When I have to attend a Catholic mass for a family event, such as a funeral or wedding, I can’t rid myself of a deep unease and defensiveness. I have spent years trying to understand this reaction, and the best that I can determine is that the Catholic parish and high school of my youth were very instrumental in dividing my family, and I cannot view the Catholic Church outside the lens of that experience.
Although born and baptized a Catholic to parents who soon divorced, I took an interest in the Baptist church my dad attended at the age of 12. When my mother and her Catholic family caught wind of this, they arranged a meeting with the Catholic priest of their parish who told me to stop reading the Bible and to keep away from this Baptist Church.
However, I’d already started reading the Bible for myself. While I had lacked motivation for a while, this opposition felt like they had something to hide and only emboldened me. The priests routinely pushed for me to stop reading the Bible and to place myself under the interpretive authority of the Catholic Church. This led to years of conflict and division in my family.
When you’ve experienced a particular church or denomination as a closed system that demands control and allegiance, setting itself up as the only correct path, any doubts, questions, or personal investigations are classified as rebellion. I didn’t necessarily set out to leave the Catholic Church. I was certainly drawn to the Bible and a Baptist Church, but I didn’t need the Catholic Church to set down an all or nothing, scorched earth approach.
I recognize that my experience of the Catholic Church is not uniform by any means. Some have had far worse experiences under the authority structures of Catholicism and some have had far more positive experiences. However, the key finding of my experience is that I will never, ever consider placing myself under the power of the Catholic Church ever again. Even entering into a Catholic Mass still feels suffocating.
For years I assumed that my resistance and discomfort were the products of my own flaws or failures to appreciate a different religious group. Today, I can see with a little more clarity that my feelings during the mass after those experiences are a direct result of the way the priests treated my interest in the Bible and sowed deeply painful division in our family.
When a religious system has betrayed you, it’s likely that you’ll never return.
I have watched many friends struggle through abusive church situations on the Protestant end of the faith. They have generally either left the church altogether or found a very different denomination. As they’ve run away from controlling and sometimes abusive power structures, many of them still do so with mixed feelings. They want to affirm Christianity or at least Jesus, but damaging experiences have made it impossible to feel safe in Christian community.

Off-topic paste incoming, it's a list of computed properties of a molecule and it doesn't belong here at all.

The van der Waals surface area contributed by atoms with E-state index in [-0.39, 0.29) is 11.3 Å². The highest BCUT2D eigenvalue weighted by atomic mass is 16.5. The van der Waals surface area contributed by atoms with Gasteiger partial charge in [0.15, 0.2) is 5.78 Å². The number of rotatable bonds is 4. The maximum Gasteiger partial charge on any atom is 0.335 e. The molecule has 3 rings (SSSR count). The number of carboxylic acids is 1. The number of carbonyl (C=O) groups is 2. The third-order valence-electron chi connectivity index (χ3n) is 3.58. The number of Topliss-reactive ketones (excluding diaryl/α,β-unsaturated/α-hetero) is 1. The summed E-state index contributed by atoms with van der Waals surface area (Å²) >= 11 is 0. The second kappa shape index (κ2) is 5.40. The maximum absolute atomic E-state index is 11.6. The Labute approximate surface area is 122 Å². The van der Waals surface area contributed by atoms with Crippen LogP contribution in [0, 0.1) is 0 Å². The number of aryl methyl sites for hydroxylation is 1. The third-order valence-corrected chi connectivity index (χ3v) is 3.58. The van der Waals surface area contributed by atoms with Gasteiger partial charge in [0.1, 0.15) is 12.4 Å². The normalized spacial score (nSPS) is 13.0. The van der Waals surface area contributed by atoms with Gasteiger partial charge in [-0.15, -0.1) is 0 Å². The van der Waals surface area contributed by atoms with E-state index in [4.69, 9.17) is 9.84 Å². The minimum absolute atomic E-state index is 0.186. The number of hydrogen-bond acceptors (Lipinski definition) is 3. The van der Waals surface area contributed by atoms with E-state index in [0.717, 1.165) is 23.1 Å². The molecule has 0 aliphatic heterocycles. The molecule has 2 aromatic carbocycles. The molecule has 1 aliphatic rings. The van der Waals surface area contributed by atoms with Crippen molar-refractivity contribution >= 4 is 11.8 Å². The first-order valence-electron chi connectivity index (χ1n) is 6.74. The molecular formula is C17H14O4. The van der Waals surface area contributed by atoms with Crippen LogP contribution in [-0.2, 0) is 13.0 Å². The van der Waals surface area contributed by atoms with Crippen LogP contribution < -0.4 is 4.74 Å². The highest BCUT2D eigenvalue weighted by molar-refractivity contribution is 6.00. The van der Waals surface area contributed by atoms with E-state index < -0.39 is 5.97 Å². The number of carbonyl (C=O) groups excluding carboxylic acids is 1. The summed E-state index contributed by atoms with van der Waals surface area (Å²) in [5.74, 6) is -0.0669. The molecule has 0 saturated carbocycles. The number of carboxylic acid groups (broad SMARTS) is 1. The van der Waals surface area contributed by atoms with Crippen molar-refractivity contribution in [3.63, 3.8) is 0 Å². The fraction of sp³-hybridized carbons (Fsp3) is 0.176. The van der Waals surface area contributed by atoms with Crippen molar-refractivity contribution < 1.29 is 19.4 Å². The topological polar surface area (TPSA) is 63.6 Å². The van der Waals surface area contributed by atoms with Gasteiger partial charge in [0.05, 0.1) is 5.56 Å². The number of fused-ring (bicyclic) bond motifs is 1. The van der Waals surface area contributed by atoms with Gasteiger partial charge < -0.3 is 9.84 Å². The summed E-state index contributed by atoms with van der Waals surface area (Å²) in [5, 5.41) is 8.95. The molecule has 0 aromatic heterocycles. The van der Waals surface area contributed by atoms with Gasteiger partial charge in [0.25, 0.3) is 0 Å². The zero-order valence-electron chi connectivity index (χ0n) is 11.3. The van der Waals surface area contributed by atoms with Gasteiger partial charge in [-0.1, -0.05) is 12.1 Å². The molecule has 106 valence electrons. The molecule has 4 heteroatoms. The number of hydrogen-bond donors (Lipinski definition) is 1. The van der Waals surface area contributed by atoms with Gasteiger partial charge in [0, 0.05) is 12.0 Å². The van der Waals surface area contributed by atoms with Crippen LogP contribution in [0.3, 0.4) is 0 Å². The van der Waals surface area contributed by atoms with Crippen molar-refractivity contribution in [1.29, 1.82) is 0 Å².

At the very least, I have felt safer in the more decentralized Protestant churches, but we all know Protestants have had their fair share of scandals and failures as well.
Just the other day I happened to overhear a man praying, and he more or less was telling God what’s up. I started to panic before I even realized what was happening. I wanted to run away. I wanted to shout “Get behind me Satan!” I wanted to tell him to stop trying to control God.
I have felt that urge to run away from the control of religion time and time again. I’ve avoided church, I’ve had panic attacks in church, I’ve felt like I simply didn’t have the words to explain to someone why attending church felt so difficult and negative for a season of my life. Many times I was a negative voice of criticism and division because I simply couldn’t see my own wounds.
I’m sure that many have assumed I’m just a sinner. They’ve quoted from Hebrews 10:25 about not forsaking gathering together, boiling down my hesitation if not revulsion at the church down to a black and white matter of obedience. Never mind that it’s likely the author of Hebrews never had something like modern church meetings/power structures in mind when writing this letter, it’s even more likely that the author of Hebrews could never have imagined how horribly church leaders would control, divide, and alienate those in their care.
Until you’ve experienced healthy church leadership that you can trust and that you can believe genuinely cares for you as a person, not as an attendance number, tither, or cog in the ministry machine, you’ll struggle to heal from past church damage. I know people who have grown up in what I would consider unhealthy denominations, but they were cared for by relatively healthy church leaders, and that has made all of the difference for them today.